The State Bar recently sent out fee statements to California lawyers for 2020, which prompted Assemblywoman Lorena Gonzalez to tweet  that she was “not amused to be paying over $500 this year for the privilege of retaining my license to practice law.”
The Legislature approved legislation earlier this year allowing the bar to raise its fees from a combined $430 to $544, a 27 percent increase and the first fee hike the agency has received in roughly two decades. Attorneys are permitted to deduct up to $47 if they opt out of paying for certain items such as legal aid.
Though the union representing State Bar employees supported the fee increase, Gonzalez said she did not. The San Diego Democrat was listed as “no vote recorded” when the legislation  came before the full Assembly in September after having backed the bill in policy committees during the summer.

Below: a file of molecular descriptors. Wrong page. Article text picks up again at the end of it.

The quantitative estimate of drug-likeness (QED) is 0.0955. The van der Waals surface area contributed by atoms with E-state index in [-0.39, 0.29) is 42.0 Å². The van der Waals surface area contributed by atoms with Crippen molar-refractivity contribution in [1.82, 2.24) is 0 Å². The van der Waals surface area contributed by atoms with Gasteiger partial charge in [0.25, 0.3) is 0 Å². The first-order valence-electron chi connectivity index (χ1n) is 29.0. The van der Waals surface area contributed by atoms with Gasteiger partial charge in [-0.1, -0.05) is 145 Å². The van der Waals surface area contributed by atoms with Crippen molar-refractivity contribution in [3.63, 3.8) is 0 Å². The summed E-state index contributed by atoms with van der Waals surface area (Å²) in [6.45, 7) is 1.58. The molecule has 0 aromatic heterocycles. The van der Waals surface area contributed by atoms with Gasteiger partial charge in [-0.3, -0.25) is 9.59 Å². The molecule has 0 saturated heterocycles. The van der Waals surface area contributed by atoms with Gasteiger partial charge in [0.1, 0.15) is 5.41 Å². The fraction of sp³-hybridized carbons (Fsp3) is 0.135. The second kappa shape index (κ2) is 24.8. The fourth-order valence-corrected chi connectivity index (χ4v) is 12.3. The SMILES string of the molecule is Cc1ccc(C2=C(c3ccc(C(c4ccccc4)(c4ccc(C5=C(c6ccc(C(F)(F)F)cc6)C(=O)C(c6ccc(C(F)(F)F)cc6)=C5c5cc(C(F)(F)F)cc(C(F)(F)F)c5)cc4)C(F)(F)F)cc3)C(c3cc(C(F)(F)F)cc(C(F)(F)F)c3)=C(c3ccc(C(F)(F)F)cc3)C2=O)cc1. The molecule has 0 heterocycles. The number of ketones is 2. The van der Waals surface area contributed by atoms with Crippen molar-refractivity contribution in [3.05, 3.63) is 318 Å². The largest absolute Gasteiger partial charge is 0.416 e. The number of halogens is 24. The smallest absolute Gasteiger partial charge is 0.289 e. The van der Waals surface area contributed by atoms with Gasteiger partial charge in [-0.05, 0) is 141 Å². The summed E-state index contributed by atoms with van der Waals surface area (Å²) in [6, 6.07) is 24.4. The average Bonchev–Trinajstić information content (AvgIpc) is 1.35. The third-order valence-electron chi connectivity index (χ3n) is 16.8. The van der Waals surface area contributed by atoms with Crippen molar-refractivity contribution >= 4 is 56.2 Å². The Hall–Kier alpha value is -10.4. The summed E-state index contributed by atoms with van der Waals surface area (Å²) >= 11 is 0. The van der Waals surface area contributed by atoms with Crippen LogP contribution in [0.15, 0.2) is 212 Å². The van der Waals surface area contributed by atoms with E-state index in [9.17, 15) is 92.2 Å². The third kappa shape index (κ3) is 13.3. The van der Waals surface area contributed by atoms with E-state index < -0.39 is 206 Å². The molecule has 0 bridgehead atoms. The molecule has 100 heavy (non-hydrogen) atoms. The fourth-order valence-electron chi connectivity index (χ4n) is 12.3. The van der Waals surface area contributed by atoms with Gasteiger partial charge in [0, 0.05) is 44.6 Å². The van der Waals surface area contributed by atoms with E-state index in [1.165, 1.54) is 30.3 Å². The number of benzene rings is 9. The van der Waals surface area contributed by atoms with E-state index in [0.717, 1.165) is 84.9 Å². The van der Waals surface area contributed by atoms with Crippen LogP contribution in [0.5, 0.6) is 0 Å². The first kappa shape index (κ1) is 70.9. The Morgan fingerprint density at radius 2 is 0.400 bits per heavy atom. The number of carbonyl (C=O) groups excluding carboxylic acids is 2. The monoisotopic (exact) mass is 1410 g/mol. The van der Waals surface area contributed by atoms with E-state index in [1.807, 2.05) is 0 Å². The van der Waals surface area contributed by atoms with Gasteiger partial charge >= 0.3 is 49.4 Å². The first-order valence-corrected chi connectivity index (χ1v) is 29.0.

Gonzalez said one reason for her frustration with the fee hike was that lawyers “who use their law degrees for the public good: to represent the poor, immigrants, incarcerated” must pay the same amount as “corporate attorneys who represent big business. And, if you work for a big firm, they pay your dues for you.”
“This regressive fee structure is a disincentive to do public interest law and should be corrected,” Gonzalez tweeted.
Her tweets sparked responses from those working in other professions, such as nursing, about the state licensing fees they face.
Gonzalez noted that State Bar fees are unique because they come before lawmakers annually, but said she is now interested in examining other fees due to responses her initial comments prompted.
Gonzalez’s spokeswoman said the lawmaker was not available for an interview to discuss licensing fees.